The quote is actually from a previous edition of the BFO#199 as it appears at the beginning of this story. We regret the error.

The absentee list in the NUE race

We wrote last week (BFO#231) about India’s retail payments body National Payments Corporation of India getting a new competitor in the form of New Umbrella Entities (NUEs). Multiple alliances have been forged, and we now mostly know who is siding with whom. 

This graphic from Economic Times lays it all out. 

The central bank, the Reserve Bank of India, has extended the deadline to receive applications for forming NUEs from 26 February to 31 March, so there could be more alliances, but for now, let’s look at who is conspicuously missing in the NUE action. 

The biggest bank of them all—State Bank of India. 

In fact, no public sector bank is in the fray. Initially, SBI, Bank of Baroda, and HDFC Bank were to come together to set up an NUE, but the finance ministry scuttled the plan. Tata Group then took the place of SBI and Bank of Baroda. 

“The finance ministry has reviewed the situation and doesn't want state-owned banks to compete against flagship government of India projects such as RuPay and UPI (Unified Payments Interface), which are run by NPCI,” one of the persons said. “Concerns have been flagged around common ownership between NPCI and the bank-led NUE. This is being seen by finance ministry officials as a major competition risk.”

Keeping SBI out of forming an NUE, makes sense to avoid any conflict of interest between NPCI and the new entity. But then can any payment system function without catering to SBI’s 500 million account holders? If the country’s largest base of account holders won’t be able to take part in any new breakthrough payment system that’s being designed, it keeps SBI users out of experiencing new payments solutions, and therefore impacts the bank. So, in a way, SBI has now been dragged into the unenviable damned if you do, damned if you don’t zone in the NUE race. 

Also missing from these alliances so far is PhonePe—the poster child of UPI and the current market leader for UPI payments. It seems to have the least incentive to start something fresh and risk any conflict with UPI—which has undoubtedly reached a critical mass with over 2 billion transactions a month. Now, with all its other competitors from Paytm* to Google to WhatsApp to banks wanting to set up a new payments system, its dedication to UPI risks being divided. A distracted competitor is the best competitor for PhonePe.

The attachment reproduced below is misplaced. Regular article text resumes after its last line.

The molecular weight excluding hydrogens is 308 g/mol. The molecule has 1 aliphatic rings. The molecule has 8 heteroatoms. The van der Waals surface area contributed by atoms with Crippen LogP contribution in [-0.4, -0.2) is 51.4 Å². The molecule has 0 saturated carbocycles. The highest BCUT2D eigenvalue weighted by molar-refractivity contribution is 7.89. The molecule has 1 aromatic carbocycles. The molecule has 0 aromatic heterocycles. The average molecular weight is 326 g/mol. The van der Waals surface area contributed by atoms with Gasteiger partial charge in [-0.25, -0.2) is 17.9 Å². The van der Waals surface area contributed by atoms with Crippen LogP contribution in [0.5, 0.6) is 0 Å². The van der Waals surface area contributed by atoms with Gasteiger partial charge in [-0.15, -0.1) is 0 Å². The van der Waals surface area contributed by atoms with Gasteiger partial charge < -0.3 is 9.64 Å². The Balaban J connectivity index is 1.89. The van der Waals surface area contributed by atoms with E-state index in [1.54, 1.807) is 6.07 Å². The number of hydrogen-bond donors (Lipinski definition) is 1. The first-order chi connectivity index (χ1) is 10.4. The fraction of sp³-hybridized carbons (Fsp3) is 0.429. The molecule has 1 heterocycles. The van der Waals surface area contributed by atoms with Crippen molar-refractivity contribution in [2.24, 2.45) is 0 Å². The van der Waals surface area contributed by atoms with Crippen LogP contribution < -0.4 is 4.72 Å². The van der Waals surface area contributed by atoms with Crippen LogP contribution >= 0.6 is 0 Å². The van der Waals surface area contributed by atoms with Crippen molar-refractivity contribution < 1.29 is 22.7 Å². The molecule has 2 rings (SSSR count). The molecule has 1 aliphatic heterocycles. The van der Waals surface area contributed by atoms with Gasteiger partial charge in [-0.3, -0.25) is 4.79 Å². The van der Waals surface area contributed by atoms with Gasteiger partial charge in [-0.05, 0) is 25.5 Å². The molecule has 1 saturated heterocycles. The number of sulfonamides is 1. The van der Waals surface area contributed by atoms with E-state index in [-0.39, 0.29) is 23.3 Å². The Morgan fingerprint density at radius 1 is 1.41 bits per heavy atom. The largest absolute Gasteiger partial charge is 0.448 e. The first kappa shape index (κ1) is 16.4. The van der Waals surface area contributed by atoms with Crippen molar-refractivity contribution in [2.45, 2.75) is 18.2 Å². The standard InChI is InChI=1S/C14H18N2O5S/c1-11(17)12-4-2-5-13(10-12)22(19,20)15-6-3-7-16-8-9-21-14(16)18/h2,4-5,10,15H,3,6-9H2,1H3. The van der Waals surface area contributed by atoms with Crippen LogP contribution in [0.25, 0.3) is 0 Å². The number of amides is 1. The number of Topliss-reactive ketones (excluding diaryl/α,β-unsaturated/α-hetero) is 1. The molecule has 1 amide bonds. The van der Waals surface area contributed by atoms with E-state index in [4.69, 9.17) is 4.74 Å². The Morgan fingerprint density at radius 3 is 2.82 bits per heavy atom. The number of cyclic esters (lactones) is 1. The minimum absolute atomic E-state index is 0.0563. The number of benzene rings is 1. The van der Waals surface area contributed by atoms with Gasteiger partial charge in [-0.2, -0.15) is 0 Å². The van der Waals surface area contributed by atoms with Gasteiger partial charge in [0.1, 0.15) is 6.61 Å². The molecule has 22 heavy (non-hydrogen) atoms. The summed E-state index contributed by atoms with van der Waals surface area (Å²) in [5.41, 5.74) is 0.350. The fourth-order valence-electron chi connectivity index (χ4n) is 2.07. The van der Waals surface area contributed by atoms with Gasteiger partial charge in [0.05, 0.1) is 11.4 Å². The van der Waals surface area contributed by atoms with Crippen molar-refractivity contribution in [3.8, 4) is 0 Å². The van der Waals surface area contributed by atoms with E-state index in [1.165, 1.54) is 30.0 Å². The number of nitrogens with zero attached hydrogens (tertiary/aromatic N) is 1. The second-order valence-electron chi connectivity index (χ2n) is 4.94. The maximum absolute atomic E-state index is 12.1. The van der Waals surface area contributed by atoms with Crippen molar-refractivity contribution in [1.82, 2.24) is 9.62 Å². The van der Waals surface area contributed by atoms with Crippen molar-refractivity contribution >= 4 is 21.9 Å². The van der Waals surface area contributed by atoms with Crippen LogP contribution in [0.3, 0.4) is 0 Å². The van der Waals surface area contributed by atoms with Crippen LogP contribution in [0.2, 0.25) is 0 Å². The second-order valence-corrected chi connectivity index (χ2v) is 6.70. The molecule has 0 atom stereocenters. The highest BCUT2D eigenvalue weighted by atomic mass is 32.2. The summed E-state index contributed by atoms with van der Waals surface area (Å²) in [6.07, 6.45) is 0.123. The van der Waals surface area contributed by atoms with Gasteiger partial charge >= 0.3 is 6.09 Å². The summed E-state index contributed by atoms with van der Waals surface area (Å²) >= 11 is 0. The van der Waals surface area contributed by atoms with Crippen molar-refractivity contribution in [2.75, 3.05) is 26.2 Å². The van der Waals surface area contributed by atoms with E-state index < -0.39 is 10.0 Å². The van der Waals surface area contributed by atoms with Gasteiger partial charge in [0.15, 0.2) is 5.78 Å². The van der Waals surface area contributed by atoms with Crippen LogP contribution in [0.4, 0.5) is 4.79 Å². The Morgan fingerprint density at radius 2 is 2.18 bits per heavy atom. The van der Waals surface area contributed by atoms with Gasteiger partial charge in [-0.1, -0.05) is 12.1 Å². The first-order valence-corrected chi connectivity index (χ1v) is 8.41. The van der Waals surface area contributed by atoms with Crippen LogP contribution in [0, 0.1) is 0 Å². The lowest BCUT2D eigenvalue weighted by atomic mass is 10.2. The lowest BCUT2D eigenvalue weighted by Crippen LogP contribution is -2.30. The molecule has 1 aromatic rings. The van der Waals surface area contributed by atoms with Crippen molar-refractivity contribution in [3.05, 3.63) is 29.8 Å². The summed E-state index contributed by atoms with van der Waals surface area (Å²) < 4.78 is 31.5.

Also missing so far are fintech startups and challenger banks like RBL Bank and IDFC Bank, which are also known to be tech-savvy. (Yes Bank for its part is part of an NUE consortium). Both banks have been active in striking partnerships with fintechs. So a consortium of the sorts that are in the making would be right in their wheel-house. But their absence so far, makes one question if smaller banks believe in the future of NUE. 

That means, so far, NUE doesn’t seem to be either for the largest, or for the smaller ones.

*Paytm’s founder Vijay Shekhar Sharma is an investor in The Ken. 

The Korean wave…

…has now arrived in the manga—comics or graphic novels originating from Japan—industry, which has been dominated by Japanese traditional publishers. 

Not just that, South Korean tech firms have also come up with new ways to woo readers. 

Inspired by smartphone games in which playing is free but extra content is not, the approach marked a radical departure from the typical model of selling an entire manga volume up front at prices of $4-$6.”

Readers, eager to find out what happens next, often end up paying. The business model has become standard as dozens of book sellers, tech companies and publishers rushed to offer their own apps.

Though Japan may have dominated much of the popular culture scene in Asia throughout the 1980s and 1990s, it has been on a steady decline since the 2000s. From fashion, cuisine, television drama and even pop music, South Korea has enjoyed widespread popularity not just in Asia, but around the world (I mean, who hasn’t heard Gangnam Style). 

So much so that the Japanese are taking a leaf from South Korea’s K-Pop success for producing idol groups. 

As digital surpasses print in Japan’s manga industry, time is running out for traditional manga publishers to reinvent themselves. Especially against what could soon be dubbed a K-manga revolution.

That’s a wrap for today.

If the newsletter is not rendering properly on your device, please tell us. Write to [email protected] with details about your device and email client.

And don’t forget to write in with your thoughts and observations on how this pandemic is reshaping businesses, societies and economies. We will be back tomorrow, with the same, new-look BFO. 🙂

Stay safe,
Nithin
[email protected]